Prune. Offline resync with Microsoft® Windows®.
The PRUNE command comes into play only if an NLO has no reference, for example, if associated with a mailfile. As long as an NLO file has a reference (.nsf), it will stay around forever, even with prune=0. Prune can be run only if the DAOS catalog state is Synchronized. Also, before running prune, you should back up all NLO's.
Disabling transaction logging will effectively disable DAOS and cause all (new) attachments to be written inline in the NSF.
Duplicate NLOs are intermediate objects that most likely were used as part of a conversion between different encoding/compression styles. So verify that different compression types and different encoding methods are not being used. Duplicate NLOs can also be created if you are using mail journaling.
Recreating the DAOS Catalog.
If you need to do this:
- Ensure you have a backup procedure in place and then delete the catalog.
- Restart the server; the catalog will be automatically recreated upon server restart.
- After Lotus Domino has recreated the catalog, use the Tell DAOSMgr Resync command to re-synchronize DAOS references.
We are all familiar with running an online resync, but sometimes an offline resync is much more beneficial. To do this, from the data directory run the command ..\ndaosmgr resync from the Windows command prompt.
Offline resync with Linux®.
With Linux the command is daosmgr resync. Log in as the UNIX Notes user, cd to the data directory, and then <path to daosmgr> resync.
Since DAOS is server based, each server must be DAOS enabled in a cluster environment, and each server in the cluster set must have its own data store. Sharing is not allowed, so it's not a good idea to restore a DAOS store from one server with the DAOS store on its cluster mate.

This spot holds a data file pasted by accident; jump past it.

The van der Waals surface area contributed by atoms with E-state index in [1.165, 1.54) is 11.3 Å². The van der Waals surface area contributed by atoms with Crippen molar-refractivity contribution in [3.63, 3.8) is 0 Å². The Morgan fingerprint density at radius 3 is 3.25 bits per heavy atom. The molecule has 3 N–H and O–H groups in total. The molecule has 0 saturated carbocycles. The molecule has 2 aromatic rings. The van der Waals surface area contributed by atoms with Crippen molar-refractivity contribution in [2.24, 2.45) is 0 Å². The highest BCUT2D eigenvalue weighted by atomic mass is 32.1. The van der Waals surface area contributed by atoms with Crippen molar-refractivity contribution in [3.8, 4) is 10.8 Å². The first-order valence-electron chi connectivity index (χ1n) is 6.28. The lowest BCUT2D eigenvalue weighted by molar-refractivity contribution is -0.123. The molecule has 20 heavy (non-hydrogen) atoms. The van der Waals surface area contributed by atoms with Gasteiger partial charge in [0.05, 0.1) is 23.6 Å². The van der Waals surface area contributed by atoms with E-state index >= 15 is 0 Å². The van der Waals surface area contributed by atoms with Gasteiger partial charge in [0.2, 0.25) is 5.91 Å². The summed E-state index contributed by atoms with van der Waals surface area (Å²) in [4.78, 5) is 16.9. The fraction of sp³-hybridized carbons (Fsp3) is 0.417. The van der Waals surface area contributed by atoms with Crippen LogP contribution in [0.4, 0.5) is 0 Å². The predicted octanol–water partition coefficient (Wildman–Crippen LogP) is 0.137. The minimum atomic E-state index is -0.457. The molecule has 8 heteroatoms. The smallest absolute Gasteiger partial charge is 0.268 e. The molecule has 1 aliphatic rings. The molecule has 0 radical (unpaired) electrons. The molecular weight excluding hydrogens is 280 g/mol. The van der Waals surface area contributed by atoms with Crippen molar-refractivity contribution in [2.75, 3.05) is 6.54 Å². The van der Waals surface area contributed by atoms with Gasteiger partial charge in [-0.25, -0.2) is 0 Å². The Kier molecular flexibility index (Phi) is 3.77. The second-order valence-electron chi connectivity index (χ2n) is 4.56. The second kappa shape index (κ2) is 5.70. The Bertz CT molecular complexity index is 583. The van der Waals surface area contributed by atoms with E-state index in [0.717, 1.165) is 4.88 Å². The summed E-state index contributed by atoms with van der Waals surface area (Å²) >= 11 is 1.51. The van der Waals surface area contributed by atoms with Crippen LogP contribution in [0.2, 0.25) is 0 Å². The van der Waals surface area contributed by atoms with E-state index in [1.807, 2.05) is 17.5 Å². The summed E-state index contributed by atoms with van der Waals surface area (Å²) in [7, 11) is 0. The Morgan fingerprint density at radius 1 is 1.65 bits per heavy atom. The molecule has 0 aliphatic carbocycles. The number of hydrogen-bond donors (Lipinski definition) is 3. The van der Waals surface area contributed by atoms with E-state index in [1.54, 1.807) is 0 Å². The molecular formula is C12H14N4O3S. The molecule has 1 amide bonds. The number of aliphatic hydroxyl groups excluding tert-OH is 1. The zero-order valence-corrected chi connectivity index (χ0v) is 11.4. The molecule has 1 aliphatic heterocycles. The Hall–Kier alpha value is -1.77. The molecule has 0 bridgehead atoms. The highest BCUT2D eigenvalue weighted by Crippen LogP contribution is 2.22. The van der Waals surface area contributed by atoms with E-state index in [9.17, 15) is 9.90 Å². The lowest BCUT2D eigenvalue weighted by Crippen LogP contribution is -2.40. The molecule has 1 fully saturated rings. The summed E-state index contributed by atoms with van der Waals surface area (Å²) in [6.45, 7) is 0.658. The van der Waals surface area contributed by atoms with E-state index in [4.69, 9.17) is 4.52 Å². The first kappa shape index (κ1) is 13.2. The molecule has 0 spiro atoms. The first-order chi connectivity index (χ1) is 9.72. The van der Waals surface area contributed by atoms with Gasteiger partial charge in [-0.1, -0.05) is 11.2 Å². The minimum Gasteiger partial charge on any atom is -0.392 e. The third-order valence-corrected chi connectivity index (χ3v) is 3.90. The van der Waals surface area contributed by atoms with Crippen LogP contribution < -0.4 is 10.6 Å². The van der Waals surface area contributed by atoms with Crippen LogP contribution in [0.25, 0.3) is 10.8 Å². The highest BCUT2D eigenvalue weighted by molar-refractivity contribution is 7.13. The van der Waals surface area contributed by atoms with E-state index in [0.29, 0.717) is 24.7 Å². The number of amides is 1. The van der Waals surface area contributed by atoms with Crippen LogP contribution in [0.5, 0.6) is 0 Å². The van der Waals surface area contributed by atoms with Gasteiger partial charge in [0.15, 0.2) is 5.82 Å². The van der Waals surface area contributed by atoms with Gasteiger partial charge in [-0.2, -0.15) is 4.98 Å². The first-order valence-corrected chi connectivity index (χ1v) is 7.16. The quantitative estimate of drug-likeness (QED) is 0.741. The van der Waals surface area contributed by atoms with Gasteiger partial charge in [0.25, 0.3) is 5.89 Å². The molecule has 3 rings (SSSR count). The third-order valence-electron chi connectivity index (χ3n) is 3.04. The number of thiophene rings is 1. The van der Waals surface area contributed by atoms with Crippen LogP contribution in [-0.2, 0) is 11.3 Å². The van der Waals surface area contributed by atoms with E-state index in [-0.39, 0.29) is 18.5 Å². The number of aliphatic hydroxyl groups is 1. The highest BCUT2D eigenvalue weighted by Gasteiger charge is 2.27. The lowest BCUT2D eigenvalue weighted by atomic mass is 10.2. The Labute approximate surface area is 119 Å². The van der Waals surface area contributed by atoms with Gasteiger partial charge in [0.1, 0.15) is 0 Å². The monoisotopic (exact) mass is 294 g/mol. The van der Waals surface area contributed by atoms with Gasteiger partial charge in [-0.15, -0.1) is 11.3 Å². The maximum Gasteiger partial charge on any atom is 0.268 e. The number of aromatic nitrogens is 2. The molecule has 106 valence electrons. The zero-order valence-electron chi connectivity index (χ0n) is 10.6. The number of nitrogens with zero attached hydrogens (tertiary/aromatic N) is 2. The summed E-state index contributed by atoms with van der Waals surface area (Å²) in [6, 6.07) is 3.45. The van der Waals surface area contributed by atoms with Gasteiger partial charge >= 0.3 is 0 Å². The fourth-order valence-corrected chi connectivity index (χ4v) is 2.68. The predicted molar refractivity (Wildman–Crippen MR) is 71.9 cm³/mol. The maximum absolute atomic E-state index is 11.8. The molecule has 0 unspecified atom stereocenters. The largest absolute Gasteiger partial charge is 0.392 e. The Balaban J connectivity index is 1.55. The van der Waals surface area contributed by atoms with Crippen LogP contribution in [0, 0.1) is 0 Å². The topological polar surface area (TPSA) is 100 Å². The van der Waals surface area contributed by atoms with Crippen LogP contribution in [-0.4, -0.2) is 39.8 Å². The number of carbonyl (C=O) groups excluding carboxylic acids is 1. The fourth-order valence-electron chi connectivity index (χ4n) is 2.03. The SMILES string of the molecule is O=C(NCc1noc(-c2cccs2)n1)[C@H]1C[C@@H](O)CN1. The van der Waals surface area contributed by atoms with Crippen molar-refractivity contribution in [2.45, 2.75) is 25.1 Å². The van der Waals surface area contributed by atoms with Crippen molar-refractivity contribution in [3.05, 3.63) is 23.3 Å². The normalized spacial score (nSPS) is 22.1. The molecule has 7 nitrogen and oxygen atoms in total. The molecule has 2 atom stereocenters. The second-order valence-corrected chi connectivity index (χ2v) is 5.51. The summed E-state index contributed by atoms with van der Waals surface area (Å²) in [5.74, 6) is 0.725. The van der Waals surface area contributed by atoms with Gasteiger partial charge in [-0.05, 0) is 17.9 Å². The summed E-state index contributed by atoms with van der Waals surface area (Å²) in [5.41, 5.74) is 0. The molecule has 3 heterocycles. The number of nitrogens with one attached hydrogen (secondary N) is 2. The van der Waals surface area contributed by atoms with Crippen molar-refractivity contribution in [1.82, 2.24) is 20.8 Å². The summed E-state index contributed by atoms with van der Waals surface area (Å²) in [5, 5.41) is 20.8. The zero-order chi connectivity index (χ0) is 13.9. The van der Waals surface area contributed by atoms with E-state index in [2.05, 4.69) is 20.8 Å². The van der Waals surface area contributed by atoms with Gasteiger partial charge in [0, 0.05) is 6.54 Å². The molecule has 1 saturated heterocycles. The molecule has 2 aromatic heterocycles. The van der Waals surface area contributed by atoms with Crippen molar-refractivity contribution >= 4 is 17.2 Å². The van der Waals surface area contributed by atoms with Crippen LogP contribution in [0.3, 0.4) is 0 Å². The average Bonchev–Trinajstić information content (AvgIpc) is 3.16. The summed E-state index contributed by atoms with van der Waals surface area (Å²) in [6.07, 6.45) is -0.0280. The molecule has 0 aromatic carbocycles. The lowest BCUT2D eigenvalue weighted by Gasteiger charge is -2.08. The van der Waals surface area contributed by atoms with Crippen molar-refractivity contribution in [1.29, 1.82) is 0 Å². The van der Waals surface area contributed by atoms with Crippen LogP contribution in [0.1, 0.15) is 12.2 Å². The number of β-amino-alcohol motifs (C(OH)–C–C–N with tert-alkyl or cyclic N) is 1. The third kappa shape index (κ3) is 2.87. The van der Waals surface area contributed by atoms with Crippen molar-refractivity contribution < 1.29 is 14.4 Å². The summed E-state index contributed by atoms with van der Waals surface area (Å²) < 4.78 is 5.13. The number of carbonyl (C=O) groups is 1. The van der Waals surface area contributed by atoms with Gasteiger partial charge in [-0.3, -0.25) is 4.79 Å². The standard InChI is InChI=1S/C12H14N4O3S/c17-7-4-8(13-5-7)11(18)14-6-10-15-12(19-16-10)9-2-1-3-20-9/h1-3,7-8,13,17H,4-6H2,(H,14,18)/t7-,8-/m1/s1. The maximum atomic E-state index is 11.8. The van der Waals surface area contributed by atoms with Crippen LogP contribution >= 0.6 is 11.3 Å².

Remember that DAOS is server-specific, so if you want DAOS enabled on all servers in a cluster, you must configure it on each server. It is also acceptable to have one or more servers in the cluster not using DAOS.
When a DAOS-enabled database on a DAOS-enabled server replicates with another DAOS-enabled server, the full attachments replicate over to the other server. Once there, they are treated as DAOS attachments on the receiving server also. When you create a new replica of a database, the full attachments will replicate.
If the new replica is on a DAOS-enabled server, then the attachments will automatically be treated as DAOS attachments on the receiving server also. If the destination replica is not on a DAOS-enabled server, the full attachments will replicate anyway but will be stored within the NSF’s.
When is it appropriate to delete the DAOS Catalog?
A. Many users are confused as to whether this is safe to do. Is it safe? Sure. Is it a good idea? Not usually. The only time you should delete the daoscat database are:
- when performing a disaster recovery of an entire system, since daoscat.nsf and daos.cfg should not be backed up or restored, and it's vital that those files have an accurate accounting of what really resides on the system, or
- if it's damaged beyond repair. Think along the lines of deleting the transaction logs, or even Names.nsf. It should be a last-ditch option.
Deleting daoscat.nsf effectively resets the “clock” on the entries on the deferred deletion list, so they are all dated when the first resync was run after it was deleted. Deleting daoscat.nsf is rarely a good thing to do. As with Names.nsf, you wouldn't delete it, unless it was corrupted beyond repair.
. Is it ever appropriate to run maintenance on the DAOS Catalog?
A. No, you should never run maintenance on daoscat.nsf, for two reasons. First, it should not need it, because there are no documents or views in it. Secondly, since it's always open and in use, there is never a time that it can be successfully opened with exclusive access needed for maintenance. There are some rare problem cases that can be corrected with “compact”, but there is a specific procedure for doing that, and it requires extreme caution.Q3.